Can't get enough about the fellow who lost his gig at Google due to his blog postings? Gelf has more. What's Gelf? As much as there is, is here….
As I mentioned earlier, I had the opportunity to dine with Lincoln Milstein and Peter Negulescu last night. Peter, or Petey as I like to call him, is an old friend who started with IBM and ran through all sorts of interesting companies, including Excite, before landing at the…
The conversation wandered happily all over the place, but an interesting tangent focused on local search and its impact on the Yellow Pages. Given that Hearst runs a bunch of newspapers, including the Chronicle, and that the Chronicle has scores of ad sales reps and a strong brand in its local region (I know, “strong” is an arguable term, but let’s leave that one aside for now), I asked Petey why SFGate isn’t an aggressive player in the local online advertising market. While I can assure you Peter has very interesting plans in the content space, he chided me for my ignorance regarding the 800-pound gorilla of local markets – the Yellow Pages. “They have like 6-700 local sales people in every major region,” he told me. “They visit every merchant in town.” In other words, the Chronicle can never compete.
I then asked their opinion of an idea I have been turning over in my mind for some time – that of Yahoo becoming the new Yellow Pages. Stay with me here, it might take a while for me to explain. My idea is this: Given that Yahoo Local is a very well received service, and given that it basically builds a web page on the fly which describes a local merchant’s offerings, and given that that local merchant can upload basic content to Yahoo Local about his or her business for free, why isn’t Yahoo aggressively courting local merchants with, in essence, the equivalent of online Yellow Pages ads? Turns out, Yahoo *has* launched a rudimentary “premium” listings product (I covered it here), and I can imagine the day when that service becomes a real force in the local listings market, one that could eventually unseat the Yellow Pages, if Yahoo plays its cards right.Read More
Spoke with Google product chief Marissa Mayer yesterday, who told me that Google is launching its third rev of its toolbar today. It's Windows only, and it's a beta: Google is not planning to auto-update current toolbar users until the bugs are worked out. I asked Marissa what the…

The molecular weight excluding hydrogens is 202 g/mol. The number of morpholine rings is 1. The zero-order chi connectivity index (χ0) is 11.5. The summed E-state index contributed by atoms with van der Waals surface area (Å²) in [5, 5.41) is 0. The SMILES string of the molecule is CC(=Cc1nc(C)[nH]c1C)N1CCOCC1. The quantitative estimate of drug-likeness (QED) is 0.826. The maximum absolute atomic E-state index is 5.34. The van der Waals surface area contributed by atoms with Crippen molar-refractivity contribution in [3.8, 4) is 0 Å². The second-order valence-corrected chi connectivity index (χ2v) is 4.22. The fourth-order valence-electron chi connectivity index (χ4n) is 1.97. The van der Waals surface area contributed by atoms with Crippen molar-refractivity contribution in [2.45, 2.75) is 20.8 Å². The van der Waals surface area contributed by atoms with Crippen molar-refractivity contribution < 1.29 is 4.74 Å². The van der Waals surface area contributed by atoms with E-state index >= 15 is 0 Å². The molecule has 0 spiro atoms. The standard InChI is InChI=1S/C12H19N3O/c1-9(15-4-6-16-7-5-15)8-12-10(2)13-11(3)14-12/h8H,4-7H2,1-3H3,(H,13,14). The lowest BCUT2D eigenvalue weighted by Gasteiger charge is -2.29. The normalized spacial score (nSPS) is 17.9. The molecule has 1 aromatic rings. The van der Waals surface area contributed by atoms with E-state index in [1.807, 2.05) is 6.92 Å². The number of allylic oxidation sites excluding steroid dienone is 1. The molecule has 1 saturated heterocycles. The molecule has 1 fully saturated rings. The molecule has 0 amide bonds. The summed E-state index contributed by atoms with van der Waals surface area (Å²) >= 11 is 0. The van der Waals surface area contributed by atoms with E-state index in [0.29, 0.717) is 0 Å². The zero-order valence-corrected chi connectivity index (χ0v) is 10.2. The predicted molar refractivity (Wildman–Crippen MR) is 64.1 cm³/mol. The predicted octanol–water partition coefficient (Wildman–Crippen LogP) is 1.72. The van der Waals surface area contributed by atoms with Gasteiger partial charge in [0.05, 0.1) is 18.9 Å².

Spoke with Google product chief Marissa Mayer yesterday, who told me that Google is launching its third rev of its toolbar today. It’s Windows only, and it’s a beta: Google is not planning to auto-update current toolbar users until the bugs are worked out.
I asked Marissa what the deal was with all the beta stuff at Google. More than 75% of their offerings are in beta, some have been there more than a year. She responded that Google was getting close to lifting beta from on a number of key products – Froogle and News were two she mentioned. But that beta means different things at Google. For client software like Desktop or Toolbar, beta is used more strictly, as in, this software ain’t ready for primetime, and we want some feedback to be sure it doesn’t bork your machine, and we intend to fix bugs and get it into general release as soon as possible.
For web apps, beta means something quite different. “We have a list of features we’d like to see in a product,” Mayer told me. Once that list is complete, the beta tag is taken off, even if the product is quite robust without them. As an example, she mentioned Froogle, which was launched without a “sort by price” feature. The product was simply not complete. When Mayer and Google feels it is complete, the beta tag will disappear.Read More
Over on Yahoo's Search Blog. Reiner Kraft is one serious search geek – more than 100 patents filed, apparently. From the interview: Q: Aren't you also finishing up your thesis? A: Yes, it's about domain specific search and is based on what I call iterative filtering meta search. The…
Over on Yahoo’s Search Blog. Reiner Kraft is one serious search geek – more than 100 patents filed, apparently. From the interview:
Q: Aren’t you also finishing up your thesis?
A: Yes, it’s about domain specific search and is based on what I call iterative filtering meta search. The idea is to leverage the search engine infrastructures to create a filtering mechanism that automatically helps you get documents for a specialized information need. For instance, we built a buying guide finder that helps you to find just buying guides.